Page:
This post is the second post in a series of posts entitled “How To Play Disc Golf,” where I will teach the basics of disc golf. Today’s post will focus on the following:
- What does it mean if a disc is stable?
- What does it mean if a disc is overstable?
- What does it mean if a disc is understable?
What does it mean if a disc is stable?
Quick Explanation: A “stable” disc has the tendency to remain straight through most of the flight. (In depth explanation below.)
Each and every disc flies a little different. Some have a tendency to turn left, some have a tendency to fly relatively straight, while some have a tendency to turn more right.
A disc that is considered to be very stable would have a tendency to fly straight without curving much to the right or to the left at high speeds, and would not fade off much in the direction of the natural fade of the disc at lower speeds.
Some examples of stable discs are the Innova TL for long straight drives, The Skeeter for straight approaches and mid-range shots, and the Aero for straight putting. The Aero is the straightest point-to-point disc in disc golf!
How does this affect your game? Stable discs have a very predictable flight pattern, as they generally fly very straight from release to landing. This can be a big advantage when throwing through tunnels or narrow fairways.
What does it mean if a disc is overstable?
Quick Explanation: An “overstable” disc has the tendency to turn the direction of the natural fade of the disc throughout most of the flight, both at high and low speeds. (In depth explanation below.)
For a Right-Handed backhand throw, a very overstable disc will maintain a left turn throughout the duration of the flight. Even when thrown with an anhyzer, a very overstable disc will tend to turn back over quickly and finish off the flight pattern fading the direction of the natural fade of the disc.
Some examples of overstable discs are the Ape, a fast, long-range distance driver, if you have a big arm, this would be a great disc. The Monster is another, it is one of the most used discs in my bag, I use it for a myriad of shots and love it. It is used for long drives that will fade hard at the end of the flight, I highly recommend the Monster as an overstable driver. The Gator is another overstable disc, good for mid-range shots or approach shots.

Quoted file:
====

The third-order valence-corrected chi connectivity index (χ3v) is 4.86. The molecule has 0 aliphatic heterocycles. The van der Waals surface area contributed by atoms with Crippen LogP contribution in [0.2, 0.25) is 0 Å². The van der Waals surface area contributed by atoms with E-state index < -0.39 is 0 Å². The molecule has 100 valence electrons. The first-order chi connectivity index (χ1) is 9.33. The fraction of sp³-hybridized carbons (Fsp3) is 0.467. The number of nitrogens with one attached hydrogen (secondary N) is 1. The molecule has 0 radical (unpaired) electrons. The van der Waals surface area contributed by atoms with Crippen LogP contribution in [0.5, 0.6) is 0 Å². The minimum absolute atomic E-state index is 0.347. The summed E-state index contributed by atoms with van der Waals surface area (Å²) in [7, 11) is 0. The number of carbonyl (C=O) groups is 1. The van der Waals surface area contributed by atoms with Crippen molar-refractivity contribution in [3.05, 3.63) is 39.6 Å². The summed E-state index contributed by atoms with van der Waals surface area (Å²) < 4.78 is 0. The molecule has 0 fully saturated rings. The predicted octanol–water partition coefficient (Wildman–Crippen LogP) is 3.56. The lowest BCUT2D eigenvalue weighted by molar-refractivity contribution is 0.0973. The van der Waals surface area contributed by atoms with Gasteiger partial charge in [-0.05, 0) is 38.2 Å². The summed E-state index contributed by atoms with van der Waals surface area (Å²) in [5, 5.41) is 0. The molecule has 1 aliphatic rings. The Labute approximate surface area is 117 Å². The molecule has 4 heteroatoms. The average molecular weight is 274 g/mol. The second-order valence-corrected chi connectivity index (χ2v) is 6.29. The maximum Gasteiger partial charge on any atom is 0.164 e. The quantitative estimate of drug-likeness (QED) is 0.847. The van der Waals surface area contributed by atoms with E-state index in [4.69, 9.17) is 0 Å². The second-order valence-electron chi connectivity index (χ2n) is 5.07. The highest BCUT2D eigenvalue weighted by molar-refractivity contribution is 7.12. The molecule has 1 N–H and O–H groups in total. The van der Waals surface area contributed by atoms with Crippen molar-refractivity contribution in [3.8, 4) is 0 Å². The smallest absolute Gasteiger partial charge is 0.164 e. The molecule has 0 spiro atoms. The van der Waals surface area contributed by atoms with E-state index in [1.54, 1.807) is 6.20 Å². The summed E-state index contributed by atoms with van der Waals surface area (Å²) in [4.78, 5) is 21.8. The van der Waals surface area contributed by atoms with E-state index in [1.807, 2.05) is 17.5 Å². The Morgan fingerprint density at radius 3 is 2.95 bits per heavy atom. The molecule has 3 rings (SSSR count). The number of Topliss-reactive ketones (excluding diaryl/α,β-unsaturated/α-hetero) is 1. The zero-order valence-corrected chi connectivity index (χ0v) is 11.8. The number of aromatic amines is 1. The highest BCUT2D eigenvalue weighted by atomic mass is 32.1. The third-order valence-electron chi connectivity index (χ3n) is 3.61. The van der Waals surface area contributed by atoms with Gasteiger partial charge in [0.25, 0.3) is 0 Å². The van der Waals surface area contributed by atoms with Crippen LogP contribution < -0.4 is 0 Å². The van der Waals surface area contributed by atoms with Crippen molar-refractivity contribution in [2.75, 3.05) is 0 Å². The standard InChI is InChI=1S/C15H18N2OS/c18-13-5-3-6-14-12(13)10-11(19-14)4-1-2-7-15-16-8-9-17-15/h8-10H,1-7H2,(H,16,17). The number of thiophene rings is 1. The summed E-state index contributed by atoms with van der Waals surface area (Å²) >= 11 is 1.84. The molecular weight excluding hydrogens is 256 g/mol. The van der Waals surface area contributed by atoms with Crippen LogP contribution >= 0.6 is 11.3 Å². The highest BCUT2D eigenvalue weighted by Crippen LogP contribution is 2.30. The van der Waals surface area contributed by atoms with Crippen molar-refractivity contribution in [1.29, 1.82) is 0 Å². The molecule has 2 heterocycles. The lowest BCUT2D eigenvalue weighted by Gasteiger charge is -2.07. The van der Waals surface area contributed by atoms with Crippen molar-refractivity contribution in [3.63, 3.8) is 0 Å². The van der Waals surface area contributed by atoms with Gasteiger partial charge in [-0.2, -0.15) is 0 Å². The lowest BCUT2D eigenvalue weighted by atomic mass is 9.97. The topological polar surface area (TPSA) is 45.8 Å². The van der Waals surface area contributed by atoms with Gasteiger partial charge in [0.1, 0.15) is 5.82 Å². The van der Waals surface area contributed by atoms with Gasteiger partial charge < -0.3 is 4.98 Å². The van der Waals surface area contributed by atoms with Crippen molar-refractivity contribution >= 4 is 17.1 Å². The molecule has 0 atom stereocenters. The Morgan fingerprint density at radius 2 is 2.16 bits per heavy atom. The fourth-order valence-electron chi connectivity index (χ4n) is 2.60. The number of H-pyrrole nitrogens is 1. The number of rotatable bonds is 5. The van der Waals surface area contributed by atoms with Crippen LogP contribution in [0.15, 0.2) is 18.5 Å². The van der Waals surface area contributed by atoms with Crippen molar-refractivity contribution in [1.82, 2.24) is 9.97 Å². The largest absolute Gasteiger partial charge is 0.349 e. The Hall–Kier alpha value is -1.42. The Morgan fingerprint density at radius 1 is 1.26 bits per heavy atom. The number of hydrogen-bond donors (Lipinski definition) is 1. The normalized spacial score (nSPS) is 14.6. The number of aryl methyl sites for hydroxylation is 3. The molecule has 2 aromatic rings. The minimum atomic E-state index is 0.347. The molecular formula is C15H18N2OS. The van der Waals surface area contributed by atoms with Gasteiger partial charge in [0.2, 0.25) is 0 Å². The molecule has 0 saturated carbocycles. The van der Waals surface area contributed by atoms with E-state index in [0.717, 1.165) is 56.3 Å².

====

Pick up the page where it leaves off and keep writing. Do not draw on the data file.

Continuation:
How does this affect your game? Overstable discs are very predictable in all conditions. Even when throwing into a strong headwind, overstable discs fly as advertised, which often isn’t the case for less stable discs. They also make great sidearm and tomahawk (overhand) throw discs.
What does it mean if a disc is understable?
Quick Explanation: An “understable” disc has the tendency to turn the direction opposite of the natural fade of the disc throughout the high speed portion of the flight, while generally fading slightly back the natural fade direction at low speeds. (In depth explanation below.)
For a Right-Handed backhand throw, a very understable disc, even when thrown with a hyzer, will have a tendency to flatten out, and even turn over to a right curve during the high speed portion of flight.
Some examples of understable discs include the Vulcan, a high-speed distance driver, which for a right handed backhand throw will fly far to the right before straightening out at the end of it’s flight. The Vulcan is a highly recommended driver for less powerful players, or players that are just learning. The Stingray is another example, which is Innova’s best mid-range disc for right turning shots.
How does this affect your game? Understable discs are great for maximizing distance when throwing with a tailwind. They are also easier to throw for players with less power or less experience, which will in turn maximize distance for these players. Most all players start out using understable discs to learn with, as they provide better results. More experienced players can use understable discs for hyzer-flip shots, roller shots, or s-curve shots (more on these in a later post!)
As stated previously, there is a lot that goes into the stability of a disc, and what that means for the player. Hopefully I was able to provide you with a good foundation to continue to learn more about them. Though this post isn’t completely comprehensive, we will expound on these topics more in later posts.
Sound off in the comments with any comments, suggestions, or questions, or just stop in to say hi, I’d love to hear from you!